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QEMU with Mac OS 9 guest *and working audio*

QEMU Mac OS 9 Instructions

Here is a short guide on how to build QEMU to run Mac OS 9 with working audio. These instructions work for MacOS High Sierra as the host OS, although with some tweaking they may run under Linux/Windows. You should be comfortable compiling software from source before attempting.

Clone QEMU fork

Adapted from instructions from Cat_7

You may need to install XCode and/or the XCode command line tools. If you do not have them, then this process may prompt you to install them (MacOS will do that).

Start by cloning the fork of QEMU with experimental audio support:

$ git clone -b screamer qemu-screamer
$ cd qemu-screamer

Then configure the source to use MacOS CoreAudio. I have also enabled LibUSB, KVM, HyperVirtualization Framework, and the Cocoa UI. In this case I am only compiling the emulator for PPC (32-bit).

$ ./configure --target-list="ppc-softmmu" --audio-drv-list="coreaudio" --enable-libusb --enable-kvm --enable-hvf --enable-cocoa

Then compile:

$ make
$ cd ..

This will create a binary in qemu-screamer/ppc-softmmu/qemu-system-ppc that we can use.

Create HD for Mac OS 9

We will need to have a hard drive image for our emulated system. I made mine 5 GB in size, which is plenty for Mac OS 9.

In our qemu-screamer directory, we will use qemu-img to create the disk image.

$ ./qemu-screamer/qemu-img create -f qcow2 macos92.img 5G

Get a Mac OS 9 Installer

If you have an ISO of a Mac OS 9 install disc (a Mac OS X classic install disc won't work), then you can use that in the next step. If you don't have one, you can download one from Mac OS 9 Lives: Mac OS 9.2.2 Universal Install.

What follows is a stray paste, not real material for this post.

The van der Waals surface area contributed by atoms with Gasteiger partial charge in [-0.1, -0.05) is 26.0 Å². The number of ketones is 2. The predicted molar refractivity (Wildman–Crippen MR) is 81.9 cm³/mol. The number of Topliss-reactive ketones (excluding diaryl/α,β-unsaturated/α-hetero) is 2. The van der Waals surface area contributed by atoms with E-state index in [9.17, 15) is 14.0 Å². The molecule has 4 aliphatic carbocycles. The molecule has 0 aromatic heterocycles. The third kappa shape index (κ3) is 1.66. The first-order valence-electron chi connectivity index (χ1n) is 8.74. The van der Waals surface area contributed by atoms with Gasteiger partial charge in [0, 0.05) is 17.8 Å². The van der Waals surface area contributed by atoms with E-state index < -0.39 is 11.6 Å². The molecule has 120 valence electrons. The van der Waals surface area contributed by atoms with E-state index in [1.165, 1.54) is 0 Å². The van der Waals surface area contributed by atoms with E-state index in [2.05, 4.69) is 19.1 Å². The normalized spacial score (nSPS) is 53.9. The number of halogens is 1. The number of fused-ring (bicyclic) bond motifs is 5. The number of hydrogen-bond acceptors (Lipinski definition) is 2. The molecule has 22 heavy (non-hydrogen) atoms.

Install Mac OS 9

This won't install quite like Mac OS 9 did, but instead use Apple System Restore to restore an image onto the hard drive.

Start up QEMU with the following options:

$ ./qemu-screamer/ppc-softmmu/qemu-system-ppc -L qemu-screamer/pc-bios -cpu "g4" -M mac99,via=pmu -m 512 -hda macos92.img -cdrom "~/Downloads/Mac OS 9.2.2 Universal Install.iso" -boot d -g 1024x768x32

A breakdown of that command:

  • -L qemu-screamer/pc-bios sets the BIOS. May not actually need this.
  • -cpu "g4" emulate a G4 CPU
  • -M mac99,via=pmu will define the Mac model and enable USB support
  • -m 512 use 512 MB of RAM, could go lower probably
  • -hda macos92.img use our generated disk image for the hard drive
  • -cdrom "~/Downloads/Mac OS 9.2.2 Universal Install.iso" use the ISO for the cdrom
  • -boot d boot from the disk drive
  • -g 1024x768x32 default to 1024x768 resolution and 32 bit colour

Once it starts up, you will be able to run Disk Initializer to format your hard drive image. Go ahead and do that, using Mac OS HFS Extended as the file system. One partition is good.

After initializing the disk, run Apple System Restore with the Mac OS 9 lives disk image as the source and your disk as the destination. This will take a minute to restore. Once done, shut down the emulated system.

Boot Mac OS 9

Similar to the last command, except we start up from the disk we created.

$ ./qemu-screamer/ppc-softmmu/qemu-system-ppc -L qemu-screamer/pc-bios -cpu "g4" -M mac99,via=pmu -m 512 -hda macos92.img -boot c -g 1024x768x32

It should boot up and you will have a running Mac OS 9 with audio!


When the emulator is shut down, just make a copy of the hard disk image to create a backup. If something breaks your Mac OS 9 installation then you can restore the file.

You can dynamically attach CDs/DVDs to the emulated system by going to the menu bar on your host system for the QEMU application and selecting the option to attach to the CD IDE drive. It will open a dialog letting you select your ISO.


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@ccmn98 ccmn98 commented Apr 2, 2020

Hi, I followed the instructions to allow audio for a Mac virtualized in QEMU but I get this response after I execute the "make' command:

CHK version_gen.h